So our results demonstrated that intensive glycemic control as conducted in the VADT did not increase mortality, but showed only a trend for a modest favorable effect on total cardiovascular events. The latter conclusion is consistent with the overall results of two other major studies that were published in a similar time frame—ACCORD [which found a reduction in nonfatal heart attacks, notwithstanding a higher overall death rate in the intervention group] and the Action in Diabetes Control and Vascular Outcomes [ADVANCE] study [an international study on intensive glycemic treatment].
Also somewhat surprising in our study was the microvascular [minute blood vessel] outcome data, which showed, again, only modest improvement in the amount of urine protein for those in the intensive control group—with no real difference in clinically important endpoints, such as the development of renal failure, the doubling of creatinine [a chemical waste product filtered by the blood through the kidneys], neuropathy [weakness, numbness, and pain from nerve damage], and diabetic retinopathy [a condition causing progressive damage to the retina].
Overall, the results indicated that tight glycemic control for a period of 5.6 years had only modest and not statistically significant effects on cardiovascular outcomes, and very modest effects on microvascular outcomes.
There were some indications that those with less advanced disease, people who had had diabetes for a shorter time before their enrollment in the study, and those with less vascular calcification appeared to gain greater benefit from intensive glycemic control. This appears consistent with data coming out from other studies, and was consistent with prior data from the United Kingdom Prospective Diabetes Study [UKPDS, a 20-year study concluded in 1997), in which new diabetes patients were also shown to have improved cardiovascular outcomes in response to improved glucose control.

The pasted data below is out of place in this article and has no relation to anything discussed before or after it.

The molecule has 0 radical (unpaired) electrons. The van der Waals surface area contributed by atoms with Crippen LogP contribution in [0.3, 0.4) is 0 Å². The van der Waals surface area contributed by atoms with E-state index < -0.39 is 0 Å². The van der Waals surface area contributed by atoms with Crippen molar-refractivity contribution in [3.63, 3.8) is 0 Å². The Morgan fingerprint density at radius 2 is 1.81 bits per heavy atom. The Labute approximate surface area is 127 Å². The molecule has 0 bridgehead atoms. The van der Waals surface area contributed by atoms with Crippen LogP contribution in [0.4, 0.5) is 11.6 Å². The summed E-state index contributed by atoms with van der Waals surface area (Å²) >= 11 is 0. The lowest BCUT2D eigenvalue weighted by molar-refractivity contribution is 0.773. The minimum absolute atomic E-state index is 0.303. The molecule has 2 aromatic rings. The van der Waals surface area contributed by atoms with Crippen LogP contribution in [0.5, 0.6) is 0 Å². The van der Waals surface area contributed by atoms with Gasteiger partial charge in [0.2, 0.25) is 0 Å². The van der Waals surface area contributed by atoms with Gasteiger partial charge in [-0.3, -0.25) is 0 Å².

VARQU: What does the follow-up to the original trial involve?
Reaven: The VADT results beg the follow-up question: If during the course of five or six years of intensive control the effect is relatively modest, what happens over a greater time? Will the improvements in glucose control over this earlier period lead to long-term improved consequences? That's the basic question the VADT follow-up hopes to answer.
The way we are pursuing that is through central database collection of information on the VADT cohort for over nine years of additional follow-up after the end of the VADT study, when these patients were turned over to general diabetes care in various clinics in VA facilities throughout the country. We are tracking a limited set of cardiovascular disease and microvascular disease outcomes through the electronic record systems. This involves not only VA's health care system records but also several national databases that can be accessed for this type of information.
We are following a fairly similar, but more limited, set of cardiovascular composite outcomes. We are also following renal disease outcomes through measurements of creatinine and estimates of the glomerular filtration rate [GFR], which is an important indicator of how well kidneys are working. The plan is to follow the original VADT cohort for an additional nine years after the completion of the VADT study. To date, there have been approximately five years of post-VADT data collected, with four more years of follow-up planned.
The initial interim data after approximately 10 years since the beginning of the study have been analyzed and are in review for publication [Editor's note: publication expected in June 2015] —and we will then be following up with a more comprehensive report after approximately 15 years of studying the VADT cohort.
VARQU: What do you hope VADT's legacy will be for other researchers, for Veterans, and for Americans with diabetes?
Reaven: We hope the legacy is that we have conducted one of the more definitive studies of glucose control, cardiovascular events, and microvascular disease complications. We believe that this well-conducted study, with its unique long-term follow up, will provide the necessary information that truly allows care providers to make the appropriate decisions regarding how to institute intensive glycemic control: how long is it necessary; who may benefit from this; and who should, perhaps, be treated more conservatively, to avoid serious adverse events, with the knowledge that not all individuals will benefit from intensive glycemic control.
I think it is important to acknowledge that the group of individuals that began the study is unique. They were relatively far along in the diabetes process, with a duration of 10 years or more on average, and at high risk of cardiovascular disease. That does not represent all patients with diabetes, and so our data and results need to be interpreted with that information about the cohort in mind.